When you have a child with asthma, there are certain accommodations you must make to manage it. One of the things that too many parents don’t have is an asthma action plan. This is imperative for people of any age, and as a parent of a child with asthma, you should have one in place for their care. What does that action plan include and how do you create it? Read on.
What Is an Asthma Action Plan?
In short, an asthma action plan is written documentation of how to manage asthma at every stage. This includes medication, your child’s specific reaction to certain triggers, what to do when an attack occurs, and when it’s time to take your child to get medical attention. Thankfully, you don’t have to build this plan from scratch since several reputable organizations offer templates, including:
- Asthma and Allergy Foundation of America (AAFA)
- The Centers for Disease Control and Prevention (CDC)
- American Lung Association
Once you find a template that works best for your child, be sure to tailor it specifically for their needs.
Why You Need a Plan
When your child is with you, you probably know exactly what to do and how to manage any asthma attacks. However, your child will not always be with you. There’s school, camp, extracurricular activities, grandparents and other family members, daycare, and sitters. You can’t expect everyone to know exactly how to care for your child, especially in a setting that includes several children. Plus, for a school or other institution, they’ll probably require an asthma action plan so they know exactly what to do and when.
As your child gets older, the plan should be amended and shared with them. An asthma action plan is suggested for people of all ages, and as a child grows, it’s important to empower them to take control of their own healthcare needs.
The Components of the Plan
As you’ll see from the example here (and at any of the above links), most asthma action plans include green, yellow, and red categories. Just as with traffic lights, the colors indicate the actions to take as symptoms get progressively worse. Plus, kids can easily relate to such a color system.
Green indicates normal conditions. These are standard medications your child takes on a daily basis and what they need to do before, during, and after exercise, such as they might be involved in on the playground or in a gym class.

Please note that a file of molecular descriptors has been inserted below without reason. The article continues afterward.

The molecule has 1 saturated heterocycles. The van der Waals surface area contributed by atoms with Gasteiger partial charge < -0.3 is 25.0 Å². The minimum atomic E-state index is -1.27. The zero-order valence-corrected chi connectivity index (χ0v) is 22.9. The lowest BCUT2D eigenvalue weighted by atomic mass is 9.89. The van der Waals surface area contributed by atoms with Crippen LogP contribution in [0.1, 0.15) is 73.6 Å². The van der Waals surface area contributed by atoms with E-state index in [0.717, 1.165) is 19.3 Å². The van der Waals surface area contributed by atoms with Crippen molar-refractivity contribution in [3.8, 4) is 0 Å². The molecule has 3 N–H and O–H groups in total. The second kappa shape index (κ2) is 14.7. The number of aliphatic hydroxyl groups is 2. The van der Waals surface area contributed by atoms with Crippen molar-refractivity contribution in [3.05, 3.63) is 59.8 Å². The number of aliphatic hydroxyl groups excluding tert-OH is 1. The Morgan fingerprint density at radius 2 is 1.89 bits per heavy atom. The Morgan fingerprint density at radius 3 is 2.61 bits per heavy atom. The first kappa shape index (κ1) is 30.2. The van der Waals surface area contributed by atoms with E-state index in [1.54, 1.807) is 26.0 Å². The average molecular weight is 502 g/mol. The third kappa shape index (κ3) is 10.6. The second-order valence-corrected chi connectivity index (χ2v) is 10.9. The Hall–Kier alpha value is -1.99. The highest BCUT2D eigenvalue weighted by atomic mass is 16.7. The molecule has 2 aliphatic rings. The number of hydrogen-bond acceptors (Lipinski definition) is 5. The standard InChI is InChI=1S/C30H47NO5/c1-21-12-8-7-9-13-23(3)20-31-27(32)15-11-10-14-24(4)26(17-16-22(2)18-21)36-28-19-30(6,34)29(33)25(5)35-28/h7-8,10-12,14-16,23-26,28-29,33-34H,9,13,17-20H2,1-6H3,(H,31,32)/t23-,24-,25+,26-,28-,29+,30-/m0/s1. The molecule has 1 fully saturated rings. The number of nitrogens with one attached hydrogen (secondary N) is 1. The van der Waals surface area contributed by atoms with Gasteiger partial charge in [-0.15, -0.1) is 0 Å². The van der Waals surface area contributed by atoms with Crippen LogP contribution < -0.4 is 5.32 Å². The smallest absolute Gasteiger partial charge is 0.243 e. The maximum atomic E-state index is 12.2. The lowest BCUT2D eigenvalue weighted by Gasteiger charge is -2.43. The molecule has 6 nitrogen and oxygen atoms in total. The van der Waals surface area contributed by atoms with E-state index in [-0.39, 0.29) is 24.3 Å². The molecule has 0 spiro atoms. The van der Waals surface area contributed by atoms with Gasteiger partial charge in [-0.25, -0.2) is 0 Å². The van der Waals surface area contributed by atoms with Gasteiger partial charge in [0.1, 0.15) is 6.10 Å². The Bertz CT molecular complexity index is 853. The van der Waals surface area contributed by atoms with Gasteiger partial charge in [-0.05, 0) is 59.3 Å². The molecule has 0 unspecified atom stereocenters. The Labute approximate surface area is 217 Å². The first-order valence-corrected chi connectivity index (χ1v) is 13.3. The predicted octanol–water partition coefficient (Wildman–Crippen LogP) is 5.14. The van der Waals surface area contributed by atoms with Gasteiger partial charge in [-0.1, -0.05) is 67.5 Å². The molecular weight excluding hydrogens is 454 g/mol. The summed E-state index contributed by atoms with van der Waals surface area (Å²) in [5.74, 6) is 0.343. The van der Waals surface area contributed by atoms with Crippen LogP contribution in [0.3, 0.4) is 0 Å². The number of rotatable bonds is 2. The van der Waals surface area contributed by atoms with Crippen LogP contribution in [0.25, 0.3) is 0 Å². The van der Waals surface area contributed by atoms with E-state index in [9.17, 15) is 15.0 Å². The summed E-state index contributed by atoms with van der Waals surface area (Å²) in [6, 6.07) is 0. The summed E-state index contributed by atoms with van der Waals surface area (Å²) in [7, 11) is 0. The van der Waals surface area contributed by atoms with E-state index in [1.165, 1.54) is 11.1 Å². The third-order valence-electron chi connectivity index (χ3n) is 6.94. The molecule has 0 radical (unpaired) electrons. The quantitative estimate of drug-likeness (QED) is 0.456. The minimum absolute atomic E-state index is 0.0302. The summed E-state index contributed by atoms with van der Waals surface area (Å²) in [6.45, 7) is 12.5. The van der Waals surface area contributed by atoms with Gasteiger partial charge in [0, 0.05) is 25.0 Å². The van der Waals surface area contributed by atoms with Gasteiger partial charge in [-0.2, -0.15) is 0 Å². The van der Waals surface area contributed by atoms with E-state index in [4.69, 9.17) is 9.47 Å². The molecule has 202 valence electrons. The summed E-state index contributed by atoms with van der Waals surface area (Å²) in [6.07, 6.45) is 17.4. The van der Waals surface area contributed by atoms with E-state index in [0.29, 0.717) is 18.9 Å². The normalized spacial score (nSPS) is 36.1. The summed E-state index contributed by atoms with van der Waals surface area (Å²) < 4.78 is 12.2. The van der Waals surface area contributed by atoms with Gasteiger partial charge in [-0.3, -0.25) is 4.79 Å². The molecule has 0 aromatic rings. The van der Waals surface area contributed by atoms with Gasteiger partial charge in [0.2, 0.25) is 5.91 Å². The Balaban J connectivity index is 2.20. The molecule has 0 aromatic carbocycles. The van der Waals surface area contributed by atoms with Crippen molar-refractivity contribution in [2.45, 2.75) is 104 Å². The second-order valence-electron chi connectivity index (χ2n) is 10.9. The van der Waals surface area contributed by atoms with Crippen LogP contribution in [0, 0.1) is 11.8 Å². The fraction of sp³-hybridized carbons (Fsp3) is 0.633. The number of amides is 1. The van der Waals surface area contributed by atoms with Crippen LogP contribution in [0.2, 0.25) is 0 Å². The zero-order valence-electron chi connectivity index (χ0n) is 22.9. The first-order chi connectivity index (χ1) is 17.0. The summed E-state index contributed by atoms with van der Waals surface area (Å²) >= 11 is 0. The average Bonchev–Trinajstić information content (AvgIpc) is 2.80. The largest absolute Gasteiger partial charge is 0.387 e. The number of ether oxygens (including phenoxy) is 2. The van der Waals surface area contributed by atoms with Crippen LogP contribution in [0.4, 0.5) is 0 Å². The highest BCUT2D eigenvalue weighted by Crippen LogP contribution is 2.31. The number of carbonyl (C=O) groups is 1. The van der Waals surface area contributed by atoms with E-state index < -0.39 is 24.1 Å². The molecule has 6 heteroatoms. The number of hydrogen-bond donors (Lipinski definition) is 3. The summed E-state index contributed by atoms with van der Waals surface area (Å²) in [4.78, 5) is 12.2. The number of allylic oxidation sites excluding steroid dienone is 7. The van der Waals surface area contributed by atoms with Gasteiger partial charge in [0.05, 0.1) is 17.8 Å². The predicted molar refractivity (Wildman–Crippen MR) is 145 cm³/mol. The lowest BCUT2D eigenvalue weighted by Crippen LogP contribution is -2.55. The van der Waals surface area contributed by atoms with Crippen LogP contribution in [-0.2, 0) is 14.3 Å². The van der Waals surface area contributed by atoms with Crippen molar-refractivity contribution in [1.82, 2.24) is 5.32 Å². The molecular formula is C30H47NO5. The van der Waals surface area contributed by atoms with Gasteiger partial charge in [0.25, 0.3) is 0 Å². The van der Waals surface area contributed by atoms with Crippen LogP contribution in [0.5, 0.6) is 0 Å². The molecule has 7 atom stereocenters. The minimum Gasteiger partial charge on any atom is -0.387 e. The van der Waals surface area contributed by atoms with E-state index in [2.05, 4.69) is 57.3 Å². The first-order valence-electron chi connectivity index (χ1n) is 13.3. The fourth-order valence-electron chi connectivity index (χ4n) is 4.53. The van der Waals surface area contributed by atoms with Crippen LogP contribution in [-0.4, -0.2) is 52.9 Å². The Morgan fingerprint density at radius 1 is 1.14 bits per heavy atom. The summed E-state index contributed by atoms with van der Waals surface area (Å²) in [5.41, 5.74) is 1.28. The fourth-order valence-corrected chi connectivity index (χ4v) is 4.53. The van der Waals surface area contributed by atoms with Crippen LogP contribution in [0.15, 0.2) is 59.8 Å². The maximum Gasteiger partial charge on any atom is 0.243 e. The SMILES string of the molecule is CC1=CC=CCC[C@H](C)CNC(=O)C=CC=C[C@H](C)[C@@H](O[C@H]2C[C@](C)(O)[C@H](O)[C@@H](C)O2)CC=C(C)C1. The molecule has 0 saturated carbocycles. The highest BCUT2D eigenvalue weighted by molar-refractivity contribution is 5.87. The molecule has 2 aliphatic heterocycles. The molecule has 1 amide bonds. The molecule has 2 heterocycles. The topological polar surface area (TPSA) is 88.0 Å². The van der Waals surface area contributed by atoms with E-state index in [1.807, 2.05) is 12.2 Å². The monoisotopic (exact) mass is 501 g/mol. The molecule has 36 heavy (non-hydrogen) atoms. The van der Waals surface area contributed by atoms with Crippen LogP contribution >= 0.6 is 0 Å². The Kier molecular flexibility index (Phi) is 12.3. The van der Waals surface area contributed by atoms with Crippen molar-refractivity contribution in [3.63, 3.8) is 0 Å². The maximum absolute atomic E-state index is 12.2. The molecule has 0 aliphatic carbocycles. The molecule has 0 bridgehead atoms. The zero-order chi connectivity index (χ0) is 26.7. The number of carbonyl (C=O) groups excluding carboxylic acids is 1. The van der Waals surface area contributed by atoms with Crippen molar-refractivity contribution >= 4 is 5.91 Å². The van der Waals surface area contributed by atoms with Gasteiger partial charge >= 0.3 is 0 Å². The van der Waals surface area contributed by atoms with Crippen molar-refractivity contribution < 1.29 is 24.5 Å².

Yellow indicates that there are some issues with your child’s breathing or condition. They could be experiencing breathing challenges, wheezing, or coughing, often associated with a triggering activity. Again, medications to take immediately will be highlighted. The goal is to diminish symptoms and transition to the green zone within an hour. If, however, symptoms accelerate, your child could move into the red zone.
As with traffic lights, red indicates it is time to stop. Stop attempting to manage symptoms at home and call your pediatrician. When your normal doctor is unavailable, take your child to urgent care or the emergency room to be seen immediately. Be sure to include your doctor’s name, phone number, and address, as well as the name and address of the nearest (or preferred) hospital on your action plan.
Share Your Asthma Action Plan
Keep a copy of your child’s asthma action plan in your home and let everyone know where it’s located. You can make copies of that plan or create alternative plans for school, daycare, and any other place your child frequents (see AAFA for variations on the initial action plan).
For daycare, school, and camp, schedule an appointment with the nurse or director to review your child’s asthma action plan. Add your name and phone number, as well as that of your child’s other parent, any close family members, and of course, your pediatrician. These institutions may also require a medical card to be kept on file, in addition to your asthma action plan, which gives them permission to make decisions on your behalf if your child is in distress and you are not reachable.
Trust Community Choice Pediatrics with Your Asthmatic Child
At Community Choice Pediatrics, we are experts in supporting families with asthmatic children. We can help you create your asthma action plan and, of course, provide ongoing care of and treatment for your child’s symptoms. We are here for you to answer your questions and make your family ready to handle any issues that arise. Contact us to schedule your appointment.